6...c5 is again very likely to transpose to a Tarrasch after 7.cxd5 exd5. There is also the Closed Catalan, where Black develops his queenside without either taking on c4 or playing ...c5. This idea may be pursued with either 6...Nbd7 or 6...c6. The two moves often transpose. An important scheme of development is to play ... b6 with an eye to developing the queen's bishop to b7 or a6 depending on where White puts his queen's knight (Nc3 leaves c4 undefended, which makes ... Ba6 an attractive option.) After Black completes his development (for instance .... Bb7, ... Nbd7 and ... Rc8) the liberating ...c5 comes into view again. Another idea is to play ... c6 followed by ....b5. White's main plan is to open the centre by playing e4 at some point.

The Open Catalan approach is still available, although taking on c4 now is very different from taking on c4 two moves ago. In fact 6...dxc4 is one of the most popular variations of meeting the Catalan. The idea is to counter the plausible 7.Qc2 with 7...a6. This leads, after 8.Qxc4 b5 9.Qc2 Bb7


to a type of position that we have already encountered in the 4...dxc4 5.Qa4+ variation. Again, Black is aiming at completing the development of his queenside by playing ...Nbd7 and ...c5. White has tried to prevent this or at least to make it as unattractive as possible in numerous ways, the most direct being 10.Bf4 and 10.Bd2 Nbd7 11.Ba5. Still, hundreds of games at the highest level have shown that White must be a supremely good positional player to squeeze any advantage from this line. (...)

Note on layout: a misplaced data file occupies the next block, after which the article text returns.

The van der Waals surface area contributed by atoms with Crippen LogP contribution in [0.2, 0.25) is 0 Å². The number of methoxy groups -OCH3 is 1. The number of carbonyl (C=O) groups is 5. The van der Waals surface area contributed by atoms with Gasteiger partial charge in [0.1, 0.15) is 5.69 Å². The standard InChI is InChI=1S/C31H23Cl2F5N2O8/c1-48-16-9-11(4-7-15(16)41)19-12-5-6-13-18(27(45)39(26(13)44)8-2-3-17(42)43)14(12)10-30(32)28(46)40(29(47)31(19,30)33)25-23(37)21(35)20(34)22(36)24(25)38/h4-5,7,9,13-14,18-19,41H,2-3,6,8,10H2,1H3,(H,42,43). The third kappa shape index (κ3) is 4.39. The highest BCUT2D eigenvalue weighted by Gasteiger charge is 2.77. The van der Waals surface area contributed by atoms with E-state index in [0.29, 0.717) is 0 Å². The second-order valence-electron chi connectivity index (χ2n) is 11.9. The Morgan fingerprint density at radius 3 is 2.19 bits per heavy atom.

For me, an obvious ignoramus in the Catalan, the idea behind the manoeuvre Bd2-a5 was already a big eye-opener, while I also liked the way Van der Sterren links various ideas to variations encountered before in the book. The only problem I have with the way the material is presented is that the Catalan Opening actually does not have a chapter of its own: it's in the chapter on the Queen's Gambit Declined, with the move order 1.d4 d5 2.c4 e6 3.Nf3 Nf6 4.g3. This is slightly counter-intuitive to me, but perhaps I have been conditioned too much by old-fashioned opening manuals who treated the Queen's Gambit and the Catalan as entirely different complexes.

Van der Sterren himself seems aware of this, since he writes after 1.d4 d5 2.c4 e6 3.Nf3: "This is the most popular way of introducing the Catalan, although an immediate 3.g3 is also not bad." However, it's somewhat confusing to read just one move further (after 3...Nf6 4.g3): "This, the basic position of the Catalan, is reached via many roads. Perhaps the most common one is 1.d4 Nf6 2.c4 e6 3.g3 d5 4.Nf3 (4.Bg2 is equally sound and is likely to transpose after just a few moves.)" Well, maybe it's best to ignore this kind of confusions, although in my experience somebody's bound to take advantage of it sooner or later in a practical game.

Another minor point of criticism is also inherent to the book's concept: because it mostly lacks concrete variations, it's also not exactly cutting-edge. This is sometimes just a pity, because there's so much beautiful chess to show! To give just one example, in the Gothenburger variation of the Sicilian Najdorf (1.e4 c5 2.Nf3 d6 3.d4 cxd4 4.Nxd4 Nf6 5.Nc3 a6 6.Bg5 e6 7.f4 Be7 8.Qf3 h6!? 9.Bh4 g5 10.fxg5 Nfd7) in my opinion it's really not an option to NOT mention White's sharpest and most famous move here, 11.Nxe6! (played for the first time by Keres, Spassky and Geller in 1955 in the city that in fact gave its name to the entire line) but there you go.

Fundamental Chess Openings is conspicuously called FCO on the cover, trying to build on the 'stickiness' of earlier book titles such as ECO (Encyclopedia of Chess Openings), NCO (Nunn's Chess Openings) and BCO (Batsford Chess Openings). FCO was first published in Dutch (a 3-volume series under the rather less hip name of The World of the Chess Openings) a few years ago. I think it's a good thing that it now has a broader audience, because the concept of the book is really charming and also somewhat revolutionary. Most opening books teach you how to play it and how to be succesful with it. Van der Sterren teaches you how to have fun. Which do you prefer?